Changing Perceptions of Foster Care

In the past 30 years, there has been a gradual and inexorable shift towards a positive view of children in foster care. Less often than not, I talk to families who have come into contact with foster children and invite them over to play and engage with their children and extended families. There are of course, still many families that view foster children with some negativity, and others that are curious and sympathetic but do not engage. Yet, more and more American families are inclined to include foster children in their communities. No small measure to the interest generated by celebrities and by shows like “Fosters” and other shows. The famous orphan, “Annie” is much loved and seen more as a foster child and the media and Churches speak more to this issue, the tragedies that young people experience with homelessness and lack of rootedness – there is a growing awareness of inclusive acceptance rather than exclusive fear.

Foster care per se has been in the news frequently in a negative light with mainly agencies and professionals in the field discussing and highlighting the negatives. The poor outcomes, the struggles with dysfunction, the disruptions in bonds and relationships and the adult maladjustment all make the news while our young foster children form friendships and relationships with teachers, other foster children and their new foster parents; learn new skills and struggle with attachment issues. But, each child is a product of genetics and environment with genetics being influential more so than environment to the tune of 80-20 percent-wise. Therefore, parental influences and the child’s struggles to overcome all play a role and the societal attitudes that are more accepting than before help with the expression of the 20%.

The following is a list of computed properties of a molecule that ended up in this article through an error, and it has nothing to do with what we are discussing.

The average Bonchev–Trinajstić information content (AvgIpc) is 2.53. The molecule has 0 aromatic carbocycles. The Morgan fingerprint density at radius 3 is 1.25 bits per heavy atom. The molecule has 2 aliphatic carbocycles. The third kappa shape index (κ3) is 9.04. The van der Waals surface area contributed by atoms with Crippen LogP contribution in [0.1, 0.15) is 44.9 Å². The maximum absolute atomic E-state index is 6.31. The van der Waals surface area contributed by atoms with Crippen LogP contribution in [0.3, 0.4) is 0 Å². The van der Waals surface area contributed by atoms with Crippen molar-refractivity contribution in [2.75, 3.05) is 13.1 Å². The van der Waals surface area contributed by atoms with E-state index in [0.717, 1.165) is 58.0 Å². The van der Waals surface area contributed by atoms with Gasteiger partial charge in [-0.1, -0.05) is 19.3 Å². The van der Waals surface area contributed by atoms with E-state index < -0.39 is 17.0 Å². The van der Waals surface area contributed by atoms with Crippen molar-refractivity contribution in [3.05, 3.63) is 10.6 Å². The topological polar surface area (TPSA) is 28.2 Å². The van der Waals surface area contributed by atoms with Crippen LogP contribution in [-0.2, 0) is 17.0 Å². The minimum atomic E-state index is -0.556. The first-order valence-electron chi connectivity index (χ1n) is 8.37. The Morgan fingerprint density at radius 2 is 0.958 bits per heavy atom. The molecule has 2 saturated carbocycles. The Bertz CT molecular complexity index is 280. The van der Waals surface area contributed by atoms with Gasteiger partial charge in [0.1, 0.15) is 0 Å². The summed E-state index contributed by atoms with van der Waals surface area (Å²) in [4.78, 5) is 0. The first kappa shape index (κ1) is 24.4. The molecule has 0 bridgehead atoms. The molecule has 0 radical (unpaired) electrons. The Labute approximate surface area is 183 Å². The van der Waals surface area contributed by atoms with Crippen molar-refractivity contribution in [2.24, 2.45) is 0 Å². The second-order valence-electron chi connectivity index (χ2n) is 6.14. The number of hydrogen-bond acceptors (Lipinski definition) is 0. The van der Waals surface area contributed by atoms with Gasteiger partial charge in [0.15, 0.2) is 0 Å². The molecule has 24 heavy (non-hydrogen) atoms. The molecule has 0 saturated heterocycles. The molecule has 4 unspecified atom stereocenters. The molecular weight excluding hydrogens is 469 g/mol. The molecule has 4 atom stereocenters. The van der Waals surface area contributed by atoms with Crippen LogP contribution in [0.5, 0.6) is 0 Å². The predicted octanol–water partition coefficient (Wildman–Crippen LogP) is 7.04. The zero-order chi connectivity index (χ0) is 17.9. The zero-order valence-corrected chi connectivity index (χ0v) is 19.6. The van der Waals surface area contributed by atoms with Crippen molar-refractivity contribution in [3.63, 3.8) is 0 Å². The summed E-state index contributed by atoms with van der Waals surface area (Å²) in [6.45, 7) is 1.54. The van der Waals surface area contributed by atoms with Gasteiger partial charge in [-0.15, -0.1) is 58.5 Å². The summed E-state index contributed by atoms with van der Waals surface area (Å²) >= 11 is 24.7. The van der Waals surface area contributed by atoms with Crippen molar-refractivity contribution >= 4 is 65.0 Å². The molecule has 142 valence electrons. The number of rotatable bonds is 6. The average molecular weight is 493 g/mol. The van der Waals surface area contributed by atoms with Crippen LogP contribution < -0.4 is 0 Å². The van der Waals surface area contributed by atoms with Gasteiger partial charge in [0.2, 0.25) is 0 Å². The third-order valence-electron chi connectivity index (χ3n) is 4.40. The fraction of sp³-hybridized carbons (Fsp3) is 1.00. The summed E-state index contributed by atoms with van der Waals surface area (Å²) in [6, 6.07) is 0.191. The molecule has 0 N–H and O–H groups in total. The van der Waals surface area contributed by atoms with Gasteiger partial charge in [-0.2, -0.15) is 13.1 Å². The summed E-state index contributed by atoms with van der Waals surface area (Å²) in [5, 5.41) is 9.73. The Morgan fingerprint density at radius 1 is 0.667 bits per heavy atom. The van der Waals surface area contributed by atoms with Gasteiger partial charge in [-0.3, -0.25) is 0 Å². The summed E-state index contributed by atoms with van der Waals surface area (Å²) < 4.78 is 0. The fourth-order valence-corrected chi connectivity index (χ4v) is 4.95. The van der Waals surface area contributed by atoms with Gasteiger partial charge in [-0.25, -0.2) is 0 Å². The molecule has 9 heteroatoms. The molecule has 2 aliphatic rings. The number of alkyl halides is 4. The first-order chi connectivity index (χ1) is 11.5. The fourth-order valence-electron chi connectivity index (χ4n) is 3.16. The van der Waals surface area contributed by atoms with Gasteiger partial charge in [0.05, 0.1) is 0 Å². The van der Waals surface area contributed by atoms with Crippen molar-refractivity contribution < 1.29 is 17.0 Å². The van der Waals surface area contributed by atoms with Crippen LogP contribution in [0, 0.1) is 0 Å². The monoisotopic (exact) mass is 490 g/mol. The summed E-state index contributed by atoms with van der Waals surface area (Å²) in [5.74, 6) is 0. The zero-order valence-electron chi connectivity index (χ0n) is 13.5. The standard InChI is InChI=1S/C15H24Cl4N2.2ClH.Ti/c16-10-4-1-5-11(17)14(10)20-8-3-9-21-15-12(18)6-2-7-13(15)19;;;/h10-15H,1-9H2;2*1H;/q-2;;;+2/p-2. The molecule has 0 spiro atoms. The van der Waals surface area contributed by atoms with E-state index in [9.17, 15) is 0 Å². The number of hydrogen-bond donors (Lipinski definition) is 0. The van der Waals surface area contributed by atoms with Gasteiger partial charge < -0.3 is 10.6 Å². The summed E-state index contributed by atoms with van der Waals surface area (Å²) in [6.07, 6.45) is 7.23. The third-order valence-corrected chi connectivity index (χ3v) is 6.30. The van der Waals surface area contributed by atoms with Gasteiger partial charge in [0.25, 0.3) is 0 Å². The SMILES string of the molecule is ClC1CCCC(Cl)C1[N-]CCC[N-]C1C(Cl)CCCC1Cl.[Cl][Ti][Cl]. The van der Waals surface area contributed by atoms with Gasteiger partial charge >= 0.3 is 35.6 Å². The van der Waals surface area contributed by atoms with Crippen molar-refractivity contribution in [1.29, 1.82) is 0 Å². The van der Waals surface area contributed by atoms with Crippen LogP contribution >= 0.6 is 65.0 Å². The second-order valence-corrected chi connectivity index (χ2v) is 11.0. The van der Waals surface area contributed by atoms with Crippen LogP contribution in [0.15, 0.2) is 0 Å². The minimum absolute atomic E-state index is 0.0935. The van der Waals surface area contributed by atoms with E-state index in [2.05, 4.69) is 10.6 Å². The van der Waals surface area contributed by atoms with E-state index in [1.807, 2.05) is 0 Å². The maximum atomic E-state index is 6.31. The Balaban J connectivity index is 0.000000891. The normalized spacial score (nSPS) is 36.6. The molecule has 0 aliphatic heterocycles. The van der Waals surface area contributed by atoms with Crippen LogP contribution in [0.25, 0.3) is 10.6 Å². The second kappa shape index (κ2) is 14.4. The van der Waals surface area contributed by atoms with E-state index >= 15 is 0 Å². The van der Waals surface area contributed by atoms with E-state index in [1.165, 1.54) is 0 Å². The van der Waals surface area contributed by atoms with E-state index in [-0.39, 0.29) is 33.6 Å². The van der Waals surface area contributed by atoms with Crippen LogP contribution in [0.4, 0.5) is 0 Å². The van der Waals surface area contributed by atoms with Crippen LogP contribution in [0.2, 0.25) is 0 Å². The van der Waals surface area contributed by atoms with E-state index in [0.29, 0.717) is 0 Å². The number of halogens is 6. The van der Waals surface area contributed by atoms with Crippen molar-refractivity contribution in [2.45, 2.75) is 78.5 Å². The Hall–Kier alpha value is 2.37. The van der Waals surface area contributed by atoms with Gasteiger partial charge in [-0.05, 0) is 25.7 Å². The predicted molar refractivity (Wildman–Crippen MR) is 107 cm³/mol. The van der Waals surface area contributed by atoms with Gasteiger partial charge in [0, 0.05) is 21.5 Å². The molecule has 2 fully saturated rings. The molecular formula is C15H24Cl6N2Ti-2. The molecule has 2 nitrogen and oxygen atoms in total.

Foster children are the most vulnerable children in our society. We can change their futures and we can change the outcome of their childhoods. However, it does take a village to care for children and the more the training on trauma and its treatment and teaching coping skills that perhaps their parents did not have, much of the outcome could change. I remain hopeful therefore that our children can succeed more than ever before, as we have incredibly successful techniques to help our children and youth handle anger and rejection in ways their parents who lost custody could not.

To continue to change attitudes with a hint of humor, positive examples, focus on success stories, and focus on research and improving therapeutic techniques and especially on improving foster parents’ training and therapeutic trainings, we can improve the outcomes and continue to change attitudes towards foster children and youth.